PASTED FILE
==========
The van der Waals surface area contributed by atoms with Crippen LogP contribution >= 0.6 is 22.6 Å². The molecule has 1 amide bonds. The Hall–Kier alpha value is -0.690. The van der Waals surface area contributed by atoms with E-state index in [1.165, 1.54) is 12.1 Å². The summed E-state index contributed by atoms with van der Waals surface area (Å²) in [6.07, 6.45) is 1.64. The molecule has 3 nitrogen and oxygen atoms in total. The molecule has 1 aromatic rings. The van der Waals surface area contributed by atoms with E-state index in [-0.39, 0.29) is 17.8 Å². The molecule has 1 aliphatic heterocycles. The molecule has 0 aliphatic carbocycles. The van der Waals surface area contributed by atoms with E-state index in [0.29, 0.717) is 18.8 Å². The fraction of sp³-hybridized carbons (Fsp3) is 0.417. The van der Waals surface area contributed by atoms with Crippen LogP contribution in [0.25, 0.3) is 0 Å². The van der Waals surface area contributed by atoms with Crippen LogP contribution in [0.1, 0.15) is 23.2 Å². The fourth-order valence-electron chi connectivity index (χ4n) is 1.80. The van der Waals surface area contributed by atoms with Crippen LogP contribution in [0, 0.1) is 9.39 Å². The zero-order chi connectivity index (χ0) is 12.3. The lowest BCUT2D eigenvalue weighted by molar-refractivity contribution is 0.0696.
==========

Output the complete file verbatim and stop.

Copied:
The van der Waals surface area contributed by atoms with Crippen LogP contribution >= 0.6 is 22.6 Å². The molecule has 1 amide bonds. The Hall–Kier alpha value is -0.690. The van der Waals surface area contributed by atoms with E-state index in [1.165, 1.54) is 12.1 Å². The summed E-state index contributed by atoms with van der Waals surface area (Å²) in [6.07, 6.45) is 1.64. The molecule has 3 nitrogen and oxygen atoms in total. The molecule has 1 aromatic rings. The van der Waals surface area contributed by atoms with E-state index in [-0.39, 0.29) is 17.8 Å². The molecule has 1 aliphatic heterocycles. The molecule has 0 aliphatic carbocycles. The van der Waals surface area contributed by atoms with E-state index in [0.29, 0.717) is 18.8 Å². The fraction of sp³-hybridized carbons (Fsp3) is 0.417. The van der Waals surface area contributed by atoms with Crippen LogP contribution in [0.25, 0.3) is 0 Å². The van der Waals surface area contributed by atoms with Crippen LogP contribution in [0.1, 0.15) is 23.2 Å². The fourth-order valence-electron chi connectivity index (χ4n) is 1.80. The van der Waals surface area contributed by atoms with Crippen LogP contribution in [0, 0.1) is 9.39 Å². The zero-order chi connectivity index (χ0) is 12.3. The lowest BCUT2D eigenvalue weighted by molar-refractivity contribution is 0.0696.